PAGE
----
IPv4 - IPv6 differences

Internet protocol version four (IPv4) dates from 1978. In the 1990's a new internet protocol called 'IPv6' (internet protocol version six) was developed. This document describes a few differences between the two.

IPv4 addresses

IPv4 uses 32 bit IP addresses. These are usually grouped into groups of 8 bits called bytes. The bytes are then translated into decimal numbers. These in turn have dots ('.') put between them;

 11000000  10101000  00000001  00101010

 192       168       1         42

 192.168.1.42

You can use this IP address to access a website with IP address 192.168.1.42;

 http://192.168.1.42/

It's more common to use a name instead though;

 http://www.example.org/

IPv6 addresses

IPv6 addresses are 128 bits or 16 bytes. This results in enough IP addresses to connect the entire universe to the internet. Many times over!
IPv6 addresses are not expressed as decimal, but as hexadecimal numbers. Which is in fact more convenient. Expressing IPv6 addresses as decimal numbers would make then way to long.

Hexadecimal

The table below shows four-bit numbers as binary, hexadecimal and decimal numbers. The first part of the table shows the meaning of the rightmost four bits in a byte, the second part the leftmost four bits in a byte;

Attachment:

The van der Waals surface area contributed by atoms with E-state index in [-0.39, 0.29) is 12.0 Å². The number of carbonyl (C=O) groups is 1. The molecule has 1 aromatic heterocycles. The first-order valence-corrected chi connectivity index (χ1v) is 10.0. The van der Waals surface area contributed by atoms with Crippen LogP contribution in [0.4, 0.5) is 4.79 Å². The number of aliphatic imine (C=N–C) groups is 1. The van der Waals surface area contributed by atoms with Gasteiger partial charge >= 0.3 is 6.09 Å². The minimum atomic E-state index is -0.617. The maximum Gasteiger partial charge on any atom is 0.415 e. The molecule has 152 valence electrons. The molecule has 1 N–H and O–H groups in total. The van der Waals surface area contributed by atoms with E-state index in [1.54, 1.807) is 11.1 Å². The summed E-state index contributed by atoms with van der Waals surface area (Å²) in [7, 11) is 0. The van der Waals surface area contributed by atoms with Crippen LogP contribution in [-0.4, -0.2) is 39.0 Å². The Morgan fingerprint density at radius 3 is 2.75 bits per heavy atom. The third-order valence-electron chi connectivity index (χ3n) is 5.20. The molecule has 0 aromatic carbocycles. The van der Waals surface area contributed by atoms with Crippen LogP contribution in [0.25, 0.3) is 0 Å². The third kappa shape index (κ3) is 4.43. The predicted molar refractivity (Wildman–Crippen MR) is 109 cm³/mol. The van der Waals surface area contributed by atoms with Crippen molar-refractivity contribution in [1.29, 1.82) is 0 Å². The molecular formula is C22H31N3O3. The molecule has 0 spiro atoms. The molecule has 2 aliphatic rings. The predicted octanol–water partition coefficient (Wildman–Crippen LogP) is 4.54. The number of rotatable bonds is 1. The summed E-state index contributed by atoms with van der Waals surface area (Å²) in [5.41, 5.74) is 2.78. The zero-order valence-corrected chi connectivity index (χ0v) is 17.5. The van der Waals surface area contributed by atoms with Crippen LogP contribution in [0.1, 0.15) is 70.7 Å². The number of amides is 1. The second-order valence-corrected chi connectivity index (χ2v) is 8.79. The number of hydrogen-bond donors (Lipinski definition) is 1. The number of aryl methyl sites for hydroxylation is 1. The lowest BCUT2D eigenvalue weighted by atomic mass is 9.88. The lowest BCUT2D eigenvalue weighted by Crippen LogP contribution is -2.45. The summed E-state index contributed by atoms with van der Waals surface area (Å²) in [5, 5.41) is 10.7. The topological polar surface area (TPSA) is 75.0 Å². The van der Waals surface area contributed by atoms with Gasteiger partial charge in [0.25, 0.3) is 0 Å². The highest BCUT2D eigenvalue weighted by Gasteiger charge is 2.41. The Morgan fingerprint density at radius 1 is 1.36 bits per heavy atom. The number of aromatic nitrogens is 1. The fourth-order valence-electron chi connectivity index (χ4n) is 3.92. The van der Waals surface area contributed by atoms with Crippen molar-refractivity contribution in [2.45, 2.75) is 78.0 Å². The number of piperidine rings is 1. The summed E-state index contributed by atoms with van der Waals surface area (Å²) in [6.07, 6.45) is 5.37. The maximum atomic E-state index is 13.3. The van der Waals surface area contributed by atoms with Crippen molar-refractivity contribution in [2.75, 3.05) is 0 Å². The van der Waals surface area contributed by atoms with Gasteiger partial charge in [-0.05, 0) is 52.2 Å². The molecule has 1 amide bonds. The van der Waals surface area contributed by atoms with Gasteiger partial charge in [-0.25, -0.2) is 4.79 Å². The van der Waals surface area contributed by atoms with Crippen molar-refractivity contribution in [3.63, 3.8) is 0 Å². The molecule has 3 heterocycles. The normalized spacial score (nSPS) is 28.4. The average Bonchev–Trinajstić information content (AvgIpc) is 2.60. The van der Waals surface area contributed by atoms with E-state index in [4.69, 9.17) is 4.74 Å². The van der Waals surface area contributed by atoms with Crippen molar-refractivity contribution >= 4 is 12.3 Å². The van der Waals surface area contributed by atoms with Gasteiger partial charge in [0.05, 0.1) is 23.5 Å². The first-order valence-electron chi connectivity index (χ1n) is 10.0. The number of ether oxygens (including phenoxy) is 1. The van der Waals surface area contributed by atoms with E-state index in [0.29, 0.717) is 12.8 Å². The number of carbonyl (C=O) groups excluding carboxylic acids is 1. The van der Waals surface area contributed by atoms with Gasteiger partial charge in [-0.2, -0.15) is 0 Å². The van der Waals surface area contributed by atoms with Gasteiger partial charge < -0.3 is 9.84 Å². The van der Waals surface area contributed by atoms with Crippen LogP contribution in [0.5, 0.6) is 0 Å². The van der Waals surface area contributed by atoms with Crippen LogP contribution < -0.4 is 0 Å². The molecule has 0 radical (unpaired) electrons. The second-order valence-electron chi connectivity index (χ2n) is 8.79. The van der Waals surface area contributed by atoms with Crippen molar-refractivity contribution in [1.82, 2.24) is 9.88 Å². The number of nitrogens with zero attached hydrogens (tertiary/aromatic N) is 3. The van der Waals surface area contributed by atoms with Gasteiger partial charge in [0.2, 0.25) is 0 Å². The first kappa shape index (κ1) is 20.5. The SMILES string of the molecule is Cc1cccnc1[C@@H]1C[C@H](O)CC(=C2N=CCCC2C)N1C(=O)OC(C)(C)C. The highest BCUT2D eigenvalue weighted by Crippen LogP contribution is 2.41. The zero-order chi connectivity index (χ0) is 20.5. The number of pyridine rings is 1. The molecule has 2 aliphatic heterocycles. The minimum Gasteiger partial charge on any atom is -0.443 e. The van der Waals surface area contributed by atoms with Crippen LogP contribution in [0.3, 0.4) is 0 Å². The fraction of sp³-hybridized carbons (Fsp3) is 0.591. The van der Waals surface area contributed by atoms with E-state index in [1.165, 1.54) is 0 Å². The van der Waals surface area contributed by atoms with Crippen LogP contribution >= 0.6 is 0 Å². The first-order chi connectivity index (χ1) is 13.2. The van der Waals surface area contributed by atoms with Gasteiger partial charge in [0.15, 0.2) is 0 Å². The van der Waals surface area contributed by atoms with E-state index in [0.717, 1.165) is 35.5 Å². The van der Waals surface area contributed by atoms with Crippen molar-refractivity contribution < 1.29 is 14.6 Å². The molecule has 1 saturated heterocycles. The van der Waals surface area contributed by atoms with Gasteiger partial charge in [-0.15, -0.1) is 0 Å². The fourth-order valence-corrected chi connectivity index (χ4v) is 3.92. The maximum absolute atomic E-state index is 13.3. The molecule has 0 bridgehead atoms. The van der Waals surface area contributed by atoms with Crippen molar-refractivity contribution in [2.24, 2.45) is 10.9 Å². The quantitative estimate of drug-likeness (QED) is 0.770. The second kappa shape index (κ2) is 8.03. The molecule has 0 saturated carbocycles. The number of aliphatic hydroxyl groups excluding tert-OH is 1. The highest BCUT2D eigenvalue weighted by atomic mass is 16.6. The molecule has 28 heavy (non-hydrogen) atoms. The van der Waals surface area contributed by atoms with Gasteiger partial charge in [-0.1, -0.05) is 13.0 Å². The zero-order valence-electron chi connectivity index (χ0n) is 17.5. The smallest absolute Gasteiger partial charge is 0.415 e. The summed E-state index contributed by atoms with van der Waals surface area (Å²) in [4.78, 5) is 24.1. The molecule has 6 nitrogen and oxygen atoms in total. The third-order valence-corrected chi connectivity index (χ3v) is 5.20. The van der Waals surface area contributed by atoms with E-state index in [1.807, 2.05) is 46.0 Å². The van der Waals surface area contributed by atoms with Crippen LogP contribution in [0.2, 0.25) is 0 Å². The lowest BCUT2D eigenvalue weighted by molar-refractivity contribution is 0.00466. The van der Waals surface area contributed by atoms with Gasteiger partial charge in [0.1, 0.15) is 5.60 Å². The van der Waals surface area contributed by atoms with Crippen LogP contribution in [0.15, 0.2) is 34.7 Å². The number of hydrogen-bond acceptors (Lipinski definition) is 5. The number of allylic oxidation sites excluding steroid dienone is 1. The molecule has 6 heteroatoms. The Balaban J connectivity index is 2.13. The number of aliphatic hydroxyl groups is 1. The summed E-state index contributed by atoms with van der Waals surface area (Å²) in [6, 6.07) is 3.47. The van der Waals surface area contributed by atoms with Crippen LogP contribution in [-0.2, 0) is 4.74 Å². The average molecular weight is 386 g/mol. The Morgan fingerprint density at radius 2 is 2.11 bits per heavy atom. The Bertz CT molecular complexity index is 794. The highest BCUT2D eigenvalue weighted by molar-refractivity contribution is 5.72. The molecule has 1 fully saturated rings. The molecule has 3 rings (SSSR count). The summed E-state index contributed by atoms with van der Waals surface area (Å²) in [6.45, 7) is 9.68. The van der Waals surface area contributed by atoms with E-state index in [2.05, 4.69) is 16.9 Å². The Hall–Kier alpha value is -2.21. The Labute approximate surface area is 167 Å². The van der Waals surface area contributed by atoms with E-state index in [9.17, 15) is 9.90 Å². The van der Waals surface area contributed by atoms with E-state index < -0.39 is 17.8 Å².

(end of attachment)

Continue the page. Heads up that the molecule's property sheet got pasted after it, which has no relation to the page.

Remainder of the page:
Binary Hex  Dec 
xxxx 0000 0 0
xxxx 0001 1 1
xxxx 0010 2 2
xxxx 0011 3 3
xxxx 0100 4 4
xxxx 0101 5 5
xxxx 0110 6 6
xxxx 0111 7 7
xxxx 1000 8 8
xxxx 1001 9 9
xxxx 1010 a 10
xxxx 1011 b 11
xxxx 1100 c 12
xxxx 1101 d 13
xxxx 1110 e 14
xxxx 1111 f 15
0000 xxxx 0
0001 xxxx 16
0010 xxxx 32
0011 xxxx 48
0100 xxxx 64
0101 xxxx 80
0110 xxxx 96
0111 xxxx112
1000 xxxx128
1001 xxxx144
1010 xxxx160
1011 xxxx176
1100 xxxx192
1101 xxxx208
1110 xxxx224
1111 xxxx240

So 'fe' is 240 + 14 = 254. And 'ef' is 224 + 15 = 239.

Let's look at '192.168.1.42' again. The bytes are split into groups of four bits called nibbles;

 1100 0000  1010 1000  0000 0001  0010 1010

 c    0     a    8     0   1      2    a

Put the hex digits into groups of four and put colons (':') in between;

 c0a8:012a

Remove leading zeros after colons;

 c0a8:12a

A complete IPv6 address;

 2001:db8:1234:1:222:15ff:fe3f:b508

In decimal notation this would be;

 32.1.13.184.18.52.0.1.2.34.21.255.254.63.181.8

Which is much longer.

You can abbreviate long sequences of zeros, such as '0:0:0:0' to '::' (you can only do this ONCE per IPv6 address). So '::1' actually means '0:0:0:0:0:0:0:1'.

If you want to access a website using an IPv6 address instead of it's name, you have to enclose the IPv6 address in angle brackets ('[' and ']');

 http://[2001:db8:1234:1:222:15ff:fe3f:b508]/

It is of course, more convenient to use a name instead;

 http://www.example.org/